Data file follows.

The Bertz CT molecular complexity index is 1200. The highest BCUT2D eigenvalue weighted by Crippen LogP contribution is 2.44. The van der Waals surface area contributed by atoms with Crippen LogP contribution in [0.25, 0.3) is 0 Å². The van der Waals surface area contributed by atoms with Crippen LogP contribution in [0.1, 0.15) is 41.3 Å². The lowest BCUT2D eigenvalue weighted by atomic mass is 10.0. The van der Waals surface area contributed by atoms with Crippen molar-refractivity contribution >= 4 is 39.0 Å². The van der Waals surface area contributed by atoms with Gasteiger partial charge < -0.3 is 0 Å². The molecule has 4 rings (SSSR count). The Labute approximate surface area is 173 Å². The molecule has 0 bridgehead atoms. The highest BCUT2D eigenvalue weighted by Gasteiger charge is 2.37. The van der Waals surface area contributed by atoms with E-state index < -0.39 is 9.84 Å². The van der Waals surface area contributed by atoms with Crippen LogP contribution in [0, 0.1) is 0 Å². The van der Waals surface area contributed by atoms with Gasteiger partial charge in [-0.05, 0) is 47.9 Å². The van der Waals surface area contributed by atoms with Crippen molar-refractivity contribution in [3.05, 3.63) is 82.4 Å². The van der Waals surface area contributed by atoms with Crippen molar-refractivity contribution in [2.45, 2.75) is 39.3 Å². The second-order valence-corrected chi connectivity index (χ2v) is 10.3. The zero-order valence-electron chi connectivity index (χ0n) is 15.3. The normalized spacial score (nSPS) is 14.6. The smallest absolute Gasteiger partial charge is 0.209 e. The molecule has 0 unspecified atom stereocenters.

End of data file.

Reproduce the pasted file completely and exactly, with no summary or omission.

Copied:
The Bertz CT molecular complexity index is 1200. The highest BCUT2D eigenvalue weighted by Crippen LogP contribution is 2.44. The van der Waals surface area contributed by atoms with Crippen LogP contribution in [0.25, 0.3) is 0 Å². The van der Waals surface area contributed by atoms with Crippen LogP contribution in [0.1, 0.15) is 41.3 Å². The lowest BCUT2D eigenvalue weighted by atomic mass is 10.0. The van der Waals surface area contributed by atoms with Crippen molar-refractivity contribution >= 4 is 39.0 Å². The van der Waals surface area contributed by atoms with Gasteiger partial charge < -0.3 is 0 Å². The molecule has 4 rings (SSSR count). The Labute approximate surface area is 173 Å². The molecule has 0 bridgehead atoms. The highest BCUT2D eigenvalue weighted by Gasteiger charge is 2.37. The van der Waals surface area contributed by atoms with E-state index < -0.39 is 9.84 Å². The van der Waals surface area contributed by atoms with Crippen LogP contribution in [0, 0.1) is 0 Å². The van der Waals surface area contributed by atoms with Gasteiger partial charge in [-0.05, 0) is 47.9 Å². The van der Waals surface area contributed by atoms with Crippen molar-refractivity contribution in [3.05, 3.63) is 82.4 Å². The van der Waals surface area contributed by atoms with Crippen molar-refractivity contribution in [2.45, 2.75) is 39.3 Å². The second-order valence-corrected chi connectivity index (χ2v) is 10.3. The zero-order valence-electron chi connectivity index (χ0n) is 15.3. The normalized spacial score (nSPS) is 14.6. The smallest absolute Gasteiger partial charge is 0.209 e. The molecule has 0 unspecified atom stereocenters.